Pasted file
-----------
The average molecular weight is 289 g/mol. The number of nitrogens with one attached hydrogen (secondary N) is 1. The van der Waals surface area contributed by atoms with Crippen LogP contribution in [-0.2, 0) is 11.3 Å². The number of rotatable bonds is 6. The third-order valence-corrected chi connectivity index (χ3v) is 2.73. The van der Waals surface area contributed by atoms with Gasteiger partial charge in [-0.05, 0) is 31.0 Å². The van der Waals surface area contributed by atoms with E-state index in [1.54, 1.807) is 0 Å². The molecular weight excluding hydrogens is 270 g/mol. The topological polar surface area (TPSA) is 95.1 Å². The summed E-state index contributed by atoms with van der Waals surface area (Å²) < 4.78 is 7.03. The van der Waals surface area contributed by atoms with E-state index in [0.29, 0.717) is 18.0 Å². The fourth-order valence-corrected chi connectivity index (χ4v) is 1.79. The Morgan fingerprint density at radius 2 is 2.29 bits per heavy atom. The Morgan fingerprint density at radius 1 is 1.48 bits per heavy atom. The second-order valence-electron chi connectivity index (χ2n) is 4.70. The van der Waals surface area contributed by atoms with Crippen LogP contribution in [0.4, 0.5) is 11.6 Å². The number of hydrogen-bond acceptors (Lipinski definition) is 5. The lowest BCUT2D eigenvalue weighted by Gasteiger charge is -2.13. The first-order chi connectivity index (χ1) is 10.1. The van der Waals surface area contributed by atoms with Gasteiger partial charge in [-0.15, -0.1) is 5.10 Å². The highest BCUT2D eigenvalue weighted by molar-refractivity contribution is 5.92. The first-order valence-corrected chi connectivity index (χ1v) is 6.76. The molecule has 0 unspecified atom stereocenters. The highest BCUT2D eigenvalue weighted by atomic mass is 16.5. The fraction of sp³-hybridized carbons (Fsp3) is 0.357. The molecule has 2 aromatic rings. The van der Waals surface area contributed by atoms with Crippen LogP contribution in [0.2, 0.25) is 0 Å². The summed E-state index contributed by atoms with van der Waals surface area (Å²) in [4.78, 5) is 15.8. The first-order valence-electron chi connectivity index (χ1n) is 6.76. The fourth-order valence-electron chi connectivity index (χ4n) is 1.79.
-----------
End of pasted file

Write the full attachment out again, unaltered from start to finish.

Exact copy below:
The average molecular weight is 289 g/mol. The number of nitrogens with one attached hydrogen (secondary N) is 1. The van der Waals surface area contributed by atoms with Crippen LogP contribution in [-0.2, 0) is 11.3 Å². The number of rotatable bonds is 6. The third-order valence-corrected chi connectivity index (χ3v) is 2.73. The van der Waals surface area contributed by atoms with Gasteiger partial charge in [-0.05, 0) is 31.0 Å². The van der Waals surface area contributed by atoms with E-state index in [1.54, 1.807) is 0 Å². The molecular weight excluding hydrogens is 270 g/mol. The topological polar surface area (TPSA) is 95.1 Å². The summed E-state index contributed by atoms with van der Waals surface area (Å²) < 4.78 is 7.03. The van der Waals surface area contributed by atoms with E-state index in [0.29, 0.717) is 18.0 Å². The fourth-order valence-corrected chi connectivity index (χ4v) is 1.79. The Morgan fingerprint density at radius 2 is 2.29 bits per heavy atom. The Morgan fingerprint density at radius 1 is 1.48 bits per heavy atom. The second-order valence-electron chi connectivity index (χ2n) is 4.70. The van der Waals surface area contributed by atoms with Crippen LogP contribution in [0.4, 0.5) is 11.6 Å². The number of hydrogen-bond acceptors (Lipinski definition) is 5. The lowest BCUT2D eigenvalue weighted by Gasteiger charge is -2.13. The first-order chi connectivity index (χ1) is 10.1. The van der Waals surface area contributed by atoms with Gasteiger partial charge in [-0.15, -0.1) is 5.10 Å². The highest BCUT2D eigenvalue weighted by molar-refractivity contribution is 5.92. The first-order valence-corrected chi connectivity index (χ1v) is 6.76. The molecule has 0 unspecified atom stereocenters. The highest BCUT2D eigenvalue weighted by atomic mass is 16.5. The fraction of sp³-hybridized carbons (Fsp3) is 0.357. The molecule has 2 aromatic rings. The van der Waals surface area contributed by atoms with Crippen LogP contribution in [0.2, 0.25) is 0 Å². The summed E-state index contributed by atoms with van der Waals surface area (Å²) in [4.78, 5) is 15.8. The first-order valence-electron chi connectivity index (χ1n) is 6.76. The fourth-order valence-electron chi connectivity index (χ4n) is 1.79.